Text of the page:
chances are that Australia's recovery continues, interest rates

continue to rise. We're now close

to normal on that but the economy

itself is moving beyond normal.

Interest rates will do the same. So

your message is that home-owners

can look forward to another 0.75%

interest rate rise. You don't think

the Government on Tuesday will be

tempted to bring down a Paris

moanious Budget that will put

downward pressure on interest

rates? I think that would be a

great thing and an overdue thing.

Do you expect that? No. It's an

election year. So despite the no-

frills rhetoric from the Government,

you think that there will be some

new spending measures on Tuesday? I

guess a better way to describe it

is I don't think the cuts will be

as big as necessary. The Government

is well aware that stimulus needs

to be wound back. A lot of that is

automatically in the system but it

still needs to do more. It will be

limited in how much more it

actually does because there's an

election just round the corner. Can

I ask you about the ETS? In your

forecasts you're assuming an ETS.

Do you think that it is absolutely

inevitable that Australia will have

one? And what year do you think

that that will come by? I don't

actually think it's inevitable,

because the argument has long since

gone beyond what's sensible to

something purely in the political

realm and we have a flawed

government proposal and an unusual

Coalition proposal and both sides Coalition proposal and both sides

are scared now of the issue. My

fear is, of course, that we won't

do something sensible and that a

big chunk of Australian industry

simply won't know the basis on

which it needs to make big

investment decisions in the next

few years. Can I quickly ask you

about the global instability and

your comments earlier about China -

is there a risk for Australia that

this global instability will hit or

impact on China as we saw China

impacted several years ago at the

height of the global financial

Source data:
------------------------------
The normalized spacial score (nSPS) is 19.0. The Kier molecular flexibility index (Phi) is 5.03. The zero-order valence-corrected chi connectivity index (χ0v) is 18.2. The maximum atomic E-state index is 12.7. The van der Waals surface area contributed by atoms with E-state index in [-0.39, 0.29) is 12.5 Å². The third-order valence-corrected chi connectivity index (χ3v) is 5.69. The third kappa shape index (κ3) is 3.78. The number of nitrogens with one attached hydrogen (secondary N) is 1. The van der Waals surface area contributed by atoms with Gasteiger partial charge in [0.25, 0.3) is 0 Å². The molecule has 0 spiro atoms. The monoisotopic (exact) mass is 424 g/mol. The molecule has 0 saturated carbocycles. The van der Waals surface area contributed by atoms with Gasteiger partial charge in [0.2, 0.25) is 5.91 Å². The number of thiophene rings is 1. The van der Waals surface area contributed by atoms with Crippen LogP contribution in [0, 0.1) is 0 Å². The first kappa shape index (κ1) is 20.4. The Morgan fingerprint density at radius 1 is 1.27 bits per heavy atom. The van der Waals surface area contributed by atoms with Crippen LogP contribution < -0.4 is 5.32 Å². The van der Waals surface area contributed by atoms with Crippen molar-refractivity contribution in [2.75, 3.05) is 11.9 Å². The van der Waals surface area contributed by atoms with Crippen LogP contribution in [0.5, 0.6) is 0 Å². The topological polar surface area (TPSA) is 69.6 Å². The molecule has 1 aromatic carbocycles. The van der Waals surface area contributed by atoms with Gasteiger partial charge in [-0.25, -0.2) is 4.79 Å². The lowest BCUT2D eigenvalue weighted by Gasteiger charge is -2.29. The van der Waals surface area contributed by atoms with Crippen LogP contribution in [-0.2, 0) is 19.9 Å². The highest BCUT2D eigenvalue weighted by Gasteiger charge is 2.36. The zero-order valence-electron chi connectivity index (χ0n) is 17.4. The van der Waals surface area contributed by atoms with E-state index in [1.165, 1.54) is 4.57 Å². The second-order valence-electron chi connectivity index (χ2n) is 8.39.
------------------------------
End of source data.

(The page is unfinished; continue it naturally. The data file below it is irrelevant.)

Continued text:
crisis? Is there a concern? There

is a risk. How big a risk? Look, a

big lesson - the further you look

out - actually it's not in the next

handful of months. It's actually

the passing of time that poses the

bigger risk. The lesson that the

last couple of years, or indeed

history full stop, is that there is

no miracle economy and relying on

greet growth out of China from here

to eternity is a dangerous thing. I

said before our Budget now has a said before our Budget now has a

"made in China" stamp. So does the

next recession. It's not on the

immediate horizon, but it will

happen. Just turning to tax, do you

think that it is really

disappointing that the Government

hasn't done more out of the Henry

Review and do you think, really, Review and do you think, really,

the main recommendations or the

remaining main recommendations of

that review will be buried next

term? I think Heather Ridout made

the excellent point before that

that this is a big reform exercise

out of the Henry Review. It forms a

path way for all Australians, not

just the Government, not just the

Opposition - we have a good look at

where the tax system should go over

time. I think we'll get there eventually.

eventually. We won't go threat from

either side of politics before the

election, because it means dealing

with difficult issues. What's the

most important of the outstanding

issues? Some of the most important

things are some of the hardest to

deal with because they're actually

State issues rather than Federal

issues. A bunch of State taxes are

among the worst in Australia and

they need to be dealt with.

Federal-State relations are a big issue

issue and not a particular focus,

understandably, of the Henry Review,

but that needs to be done as well. Superannuation, as you were talking

about before, what was actually

announced the other day was not

what the Henry Review recommended.

There's still a lot ahead. Chris

Richardson, just finally, your

investment monitor last week

predicted a new resources boom. Is

that in any way threatened by the

Government's super tax on mining

profits? I think it is. Now, we are

advisers to the minerals sector so

I should note that. And you guys

had quite a good discussion of it

before. I'd simply add the two

things that the other economists

are noting. First - that you need

greater fairness in the transition.

The whole idea of this tax is that

the Government shares the risk up

and down and if you simply apply it

to all the existing mines without a

proper transition, then the

Government just scoops off all the

successful risks, the existing

mines, rather than sharing in the weakness.

And the other thing too is you

can't have a doubling in royalties

basically without an impact on

international competition. Thank

you. OK. Thank you very much for

being with us today, Chris

Richardson. Thanks to our panel,

Michelle Grattan and Steve Lewis. A

transcript and a replay of this

program will be on our website. Until next week. Goodbye.

Until next week. Goodbye.